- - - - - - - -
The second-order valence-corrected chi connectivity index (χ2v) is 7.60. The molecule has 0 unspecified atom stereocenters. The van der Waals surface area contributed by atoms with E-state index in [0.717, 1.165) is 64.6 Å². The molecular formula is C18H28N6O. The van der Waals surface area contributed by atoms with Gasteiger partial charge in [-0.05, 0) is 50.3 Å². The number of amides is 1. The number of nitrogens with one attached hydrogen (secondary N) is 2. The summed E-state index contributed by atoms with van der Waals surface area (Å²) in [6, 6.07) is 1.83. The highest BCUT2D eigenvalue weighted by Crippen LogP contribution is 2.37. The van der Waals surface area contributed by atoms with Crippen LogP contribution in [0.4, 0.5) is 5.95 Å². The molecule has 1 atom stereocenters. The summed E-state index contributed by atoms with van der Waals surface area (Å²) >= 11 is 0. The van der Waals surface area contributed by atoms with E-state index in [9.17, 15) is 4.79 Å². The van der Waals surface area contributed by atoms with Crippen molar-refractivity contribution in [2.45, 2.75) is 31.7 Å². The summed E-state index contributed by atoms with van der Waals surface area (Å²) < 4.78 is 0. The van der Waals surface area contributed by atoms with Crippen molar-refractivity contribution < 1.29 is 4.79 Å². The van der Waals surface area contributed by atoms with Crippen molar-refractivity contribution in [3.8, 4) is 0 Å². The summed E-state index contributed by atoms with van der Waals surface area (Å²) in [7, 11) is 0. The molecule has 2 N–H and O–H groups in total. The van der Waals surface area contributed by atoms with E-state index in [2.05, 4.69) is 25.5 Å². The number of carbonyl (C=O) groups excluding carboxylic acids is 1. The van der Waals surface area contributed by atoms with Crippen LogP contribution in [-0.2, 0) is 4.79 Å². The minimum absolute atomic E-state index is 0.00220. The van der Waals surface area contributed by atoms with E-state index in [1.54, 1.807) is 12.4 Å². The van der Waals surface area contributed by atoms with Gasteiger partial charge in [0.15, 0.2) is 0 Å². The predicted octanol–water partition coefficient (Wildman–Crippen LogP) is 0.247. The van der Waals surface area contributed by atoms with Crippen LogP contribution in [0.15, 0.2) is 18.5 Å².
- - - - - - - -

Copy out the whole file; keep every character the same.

The second-order valence-corrected chi connectivity index (χ2v) is 7.60. The molecule has 0 unspecified atom stereocenters. The van der Waals surface area contributed by atoms with E-state index in [0.717, 1.165) is 64.6 Å². The molecular formula is C18H28N6O. The van der Waals surface area contributed by atoms with Gasteiger partial charge in [-0.05, 0) is 50.3 Å². The number of amides is 1. The number of nitrogens with one attached hydrogen (secondary N) is 2. The summed E-state index contributed by atoms with van der Waals surface area (Å²) in [6, 6.07) is 1.83. The highest BCUT2D eigenvalue weighted by Crippen LogP contribution is 2.37. The van der Waals surface area contributed by atoms with Crippen LogP contribution in [0.4, 0.5) is 5.95 Å². The molecule has 1 atom stereocenters. The summed E-state index contributed by atoms with van der Waals surface area (Å²) >= 11 is 0. The van der Waals surface area contributed by atoms with E-state index in [9.17, 15) is 4.79 Å². The van der Waals surface area contributed by atoms with Crippen molar-refractivity contribution in [2.45, 2.75) is 31.7 Å². The summed E-state index contributed by atoms with van der Waals surface area (Å²) < 4.78 is 0. The van der Waals surface area contributed by atoms with Crippen molar-refractivity contribution < 1.29 is 4.79 Å². The van der Waals surface area contributed by atoms with Crippen molar-refractivity contribution in [3.8, 4) is 0 Å². The summed E-state index contributed by atoms with van der Waals surface area (Å²) in [7, 11) is 0. The molecule has 2 N–H and O–H groups in total. The van der Waals surface area contributed by atoms with E-state index in [2.05, 4.69) is 25.5 Å². The number of carbonyl (C=O) groups excluding carboxylic acids is 1. The van der Waals surface area contributed by atoms with Crippen LogP contribution in [-0.2, 0) is 4.79 Å². The minimum absolute atomic E-state index is 0.00220. The van der Waals surface area contributed by atoms with E-state index in [1.54, 1.807) is 12.4 Å². The van der Waals surface area contributed by atoms with Gasteiger partial charge in [0.15, 0.2) is 0 Å². The predicted octanol–water partition coefficient (Wildman–Crippen LogP) is 0.247. The van der Waals surface area contributed by atoms with Crippen LogP contribution in [0.15, 0.2) is 18.5 Å².